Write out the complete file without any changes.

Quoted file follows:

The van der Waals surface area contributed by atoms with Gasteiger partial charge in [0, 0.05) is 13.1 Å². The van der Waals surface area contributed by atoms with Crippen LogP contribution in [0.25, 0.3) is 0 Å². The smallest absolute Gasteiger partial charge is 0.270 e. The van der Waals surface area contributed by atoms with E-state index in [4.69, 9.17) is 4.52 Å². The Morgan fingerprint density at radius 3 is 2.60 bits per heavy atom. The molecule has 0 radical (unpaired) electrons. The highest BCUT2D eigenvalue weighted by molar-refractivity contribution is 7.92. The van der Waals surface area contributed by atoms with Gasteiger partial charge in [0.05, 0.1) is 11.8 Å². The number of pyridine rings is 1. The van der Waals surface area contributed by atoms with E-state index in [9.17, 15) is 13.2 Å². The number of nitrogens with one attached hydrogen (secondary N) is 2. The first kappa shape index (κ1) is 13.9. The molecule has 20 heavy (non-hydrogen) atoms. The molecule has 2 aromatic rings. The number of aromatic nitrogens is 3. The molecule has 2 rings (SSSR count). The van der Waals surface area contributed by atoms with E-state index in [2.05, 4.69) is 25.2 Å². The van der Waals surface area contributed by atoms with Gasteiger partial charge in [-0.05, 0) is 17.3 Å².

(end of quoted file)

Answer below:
The van der Waals surface area contributed by atoms with Gasteiger partial charge in [0, 0.05) is 13.1 Å². The van der Waals surface area contributed by atoms with Crippen LogP contribution in [0.25, 0.3) is 0 Å². The smallest absolute Gasteiger partial charge is 0.270 e. The van der Waals surface area contributed by atoms with E-state index in [4.69, 9.17) is 4.52 Å². The Morgan fingerprint density at radius 3 is 2.60 bits per heavy atom. The molecule has 0 radical (unpaired) electrons. The highest BCUT2D eigenvalue weighted by molar-refractivity contribution is 7.92. The van der Waals surface area contributed by atoms with Gasteiger partial charge in [0.05, 0.1) is 11.8 Å². The number of pyridine rings is 1. The van der Waals surface area contributed by atoms with E-state index in [9.17, 15) is 13.2 Å². The number of nitrogens with one attached hydrogen (secondary N) is 2. The first kappa shape index (κ1) is 13.9. The molecule has 20 heavy (non-hydrogen) atoms. The molecule has 2 aromatic rings. The number of aromatic nitrogens is 3. The molecule has 2 rings (SSSR count). The van der Waals surface area contributed by atoms with E-state index in [2.05, 4.69) is 25.2 Å². The van der Waals surface area contributed by atoms with Gasteiger partial charge in [-0.05, 0) is 17.3 Å².